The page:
Each of the four days was carefully planned by the Fling organizers so that we were able to see both private and public gardens in the Seattle area. I am excited to share with you my photos of the trip, but for the sake of space, I will divide the blog posts into sections. So be sure to come back to read it all!
Here are some of my personal favorites from the private gardens we visited:
Garden #1: Tucker Garden
Shelagh Tucker spent years working to turn her front yard into a xeriscape (a style of landscape design requiring little or no irrigation or other maintenance designed specifically to cope with dry conditions and for water conservation). The sun was shining down on her front yard, decorated with steps, stones and drought tolerant plants.
In contrast, her backyard was lush with plants, grass and trees. My two favorites were a Dahlia and Clematis combination in a small courtyard:
And the pond:
Garden #2: Birrell Garden
Shelagh's next door neighbors, Suzette & Jim Birrell, had an equally impressive garden. A contrast to the xeriscape, Suzette's front yard was lush and overflowing with flowers, shrubs and trees. Every nook and cranny was planted with something beautiful.
Although we were treated to blue skies on the day of our visit, the owners say the shed was painted bright blue after "the bluest skies you've ever seen" in Seattle. It must be lovely to look at that color on the gray and rainy days, I'm sure!
Garden #3: Epping Garden
The garden of Michelle and Christopher Epping is a past winner of the Pacific Northwest Gardens Competition (3rd place in 2007). Their home is located in Newcastle, just outside of Seattle, and sits on top of a hill. We were again treated with clear, sunny skies and from the house, we could see the Seattle skyline, Olympic Mountains and Lake Washington.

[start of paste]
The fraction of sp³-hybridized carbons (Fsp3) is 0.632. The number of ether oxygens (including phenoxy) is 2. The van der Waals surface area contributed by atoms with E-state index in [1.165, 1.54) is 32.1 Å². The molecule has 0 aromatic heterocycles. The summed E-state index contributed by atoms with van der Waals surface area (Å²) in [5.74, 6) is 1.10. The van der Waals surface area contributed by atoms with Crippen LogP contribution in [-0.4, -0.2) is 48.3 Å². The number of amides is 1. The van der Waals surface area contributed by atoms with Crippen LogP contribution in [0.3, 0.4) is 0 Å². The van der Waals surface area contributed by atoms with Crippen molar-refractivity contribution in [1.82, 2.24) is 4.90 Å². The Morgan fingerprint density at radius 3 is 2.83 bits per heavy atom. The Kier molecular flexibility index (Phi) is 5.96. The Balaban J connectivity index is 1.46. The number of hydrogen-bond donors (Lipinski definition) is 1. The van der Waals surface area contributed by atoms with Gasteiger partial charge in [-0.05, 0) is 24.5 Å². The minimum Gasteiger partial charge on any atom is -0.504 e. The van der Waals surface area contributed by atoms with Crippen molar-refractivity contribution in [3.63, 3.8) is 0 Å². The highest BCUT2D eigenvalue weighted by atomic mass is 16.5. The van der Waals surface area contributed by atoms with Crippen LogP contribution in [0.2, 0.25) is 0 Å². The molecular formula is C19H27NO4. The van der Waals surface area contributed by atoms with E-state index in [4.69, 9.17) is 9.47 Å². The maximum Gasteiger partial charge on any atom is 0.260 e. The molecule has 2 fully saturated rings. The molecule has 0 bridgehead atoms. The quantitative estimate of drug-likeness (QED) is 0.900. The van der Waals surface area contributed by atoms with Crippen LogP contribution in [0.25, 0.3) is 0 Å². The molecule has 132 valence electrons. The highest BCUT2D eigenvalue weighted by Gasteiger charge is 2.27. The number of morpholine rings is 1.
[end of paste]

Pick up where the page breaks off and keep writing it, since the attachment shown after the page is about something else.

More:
Their garden had many layers and paths winding all around the garden. Here are some of my favorite things from this garden:
Garden #4: Lane Garden
Nearly every inch of Denise Lane's one acre garden in Medina, WA was landscaped with plants, paths and unique garden accents.
We enjoyed lunch on the the stone patio that was recently transformed from a pickle-ball court. The patio now features an outdoor kitchen, gas fire tables and multiple seating areas.
Her gardens had both sunny perennial beds and shady woodlands. I especially loved the beautiful displays of Calla Lilies and Astillbe:
|The beautiful glass fiddleheads were created by glassblower Barbara Sanderson.|
But my favorite was the "Ruins." Flowers dripped from the pillars above, and below, the water cascaded into the pond over a large stone leaf:
Have a look at this photo below. Can you spot me?
She had 3 long mirrors placed at the back of one flower bed. They provided an interesting perspective!
Garden #5: Edwards Forkner Garden
Lorene Edwards Forkner's garden was filled with eclectic garden accents, many of which she is highlighting in her upcoming book "Handmade Garden Projects: Step-by-Step Instructions for Creative Garden Features, Containers, Lighting and More".
Some of my favorite creations in her garden were these:
|Rusted mailbox nestled among the Sisyrinchium striatum|
|Topiaries living in an old wagon|
|A terrarium inside an industrial sized light feature|
|Vintage travel trailer as a place to relax or entertain|
|Inside the travel trailer|
The last private garden we toured was the home of Kate Farley, a landscape designer, who specializes in garden structure.
I was impressed with the tunnel she created in the front yard from her shrubs.
The potting shed in the backyard was furnished with vintage tools and found objects:
Walking around to the back of the house I was amazed at the show of color from the sunny bed filled with purple Delphinium, pale Phlox, magenta Poppies and orange Astromeria, set off by two purple trellis:
Nestled in the shade, an old tree house surrounds a tree trunk and is now covered in climbing rose branches:
Stay tuned for more from my Garden Blogger's Fling to Seattle - next I'll highlight some of the public gardens we visited!